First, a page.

In Chapter 8 we saw how a classical many-particle system can be simulated by the MD method, in which the equations of motion are solved for all the particles involved. This enables us to calculate statistical averages of static and dynamic physical quantities. There exists another method, called the Monte Carlo (MC) method, for simulating classical many-particle systems by introducing artificial dynamics based on ‘random’ numbers. The artificial dynamics used in the MC method prevent us from using it for determining dynamical physical properties in most cases, but for static properties it is very popular.
In fact, every numerical technique in which random numbers play an essential role can be called a ‘Monte Carlo’ method after the famous Mediterranean casino town, and we shall discuss the method not only as a tool for studying classical many-particle systems, but also as a way of dealing with the more general problem of calculating high-dimensional integrals. In fact, three main types of Monte Carlo simulations can be distinguished:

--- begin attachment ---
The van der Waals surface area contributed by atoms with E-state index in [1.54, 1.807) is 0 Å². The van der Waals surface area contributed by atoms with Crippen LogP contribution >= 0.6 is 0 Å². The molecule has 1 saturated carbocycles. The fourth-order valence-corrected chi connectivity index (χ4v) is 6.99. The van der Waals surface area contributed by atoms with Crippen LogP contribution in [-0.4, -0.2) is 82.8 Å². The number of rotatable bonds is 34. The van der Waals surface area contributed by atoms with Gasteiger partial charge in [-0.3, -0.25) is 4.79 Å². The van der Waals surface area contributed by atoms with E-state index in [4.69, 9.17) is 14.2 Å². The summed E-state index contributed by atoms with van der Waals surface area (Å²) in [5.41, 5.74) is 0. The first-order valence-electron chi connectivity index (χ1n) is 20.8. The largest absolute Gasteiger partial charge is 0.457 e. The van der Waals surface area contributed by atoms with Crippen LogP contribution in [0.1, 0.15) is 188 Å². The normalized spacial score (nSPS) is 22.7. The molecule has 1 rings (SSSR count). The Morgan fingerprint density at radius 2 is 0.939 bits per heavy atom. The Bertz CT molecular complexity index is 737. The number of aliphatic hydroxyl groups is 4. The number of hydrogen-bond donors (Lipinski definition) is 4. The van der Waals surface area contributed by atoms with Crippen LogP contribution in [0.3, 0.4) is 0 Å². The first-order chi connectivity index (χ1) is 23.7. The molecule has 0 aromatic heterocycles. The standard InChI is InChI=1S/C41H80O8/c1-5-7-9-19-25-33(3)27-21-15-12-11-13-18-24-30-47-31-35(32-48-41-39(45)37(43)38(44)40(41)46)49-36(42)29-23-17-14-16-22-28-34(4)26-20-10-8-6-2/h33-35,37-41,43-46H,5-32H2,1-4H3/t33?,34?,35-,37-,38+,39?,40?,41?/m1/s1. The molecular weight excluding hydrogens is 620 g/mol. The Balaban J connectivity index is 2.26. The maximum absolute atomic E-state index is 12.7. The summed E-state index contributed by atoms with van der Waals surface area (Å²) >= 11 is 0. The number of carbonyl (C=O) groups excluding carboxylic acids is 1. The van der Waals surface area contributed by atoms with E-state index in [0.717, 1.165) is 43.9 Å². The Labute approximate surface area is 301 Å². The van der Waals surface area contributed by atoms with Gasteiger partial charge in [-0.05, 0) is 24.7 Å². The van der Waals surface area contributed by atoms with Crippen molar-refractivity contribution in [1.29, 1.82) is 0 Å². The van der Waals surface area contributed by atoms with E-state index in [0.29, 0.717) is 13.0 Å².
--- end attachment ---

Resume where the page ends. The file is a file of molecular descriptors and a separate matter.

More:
Direct Monte Carlo, in which random numbers are used to model the effect of complicated processes, the details of which are not crucial. An example is the modelling of traffic where the behaviour of cars is determined in part by random numbers.
Monte Carlo integration, which is a method for calculating integrals using random numbers. This method is efficient when the integration is over high-dimensional volumes (see below). […]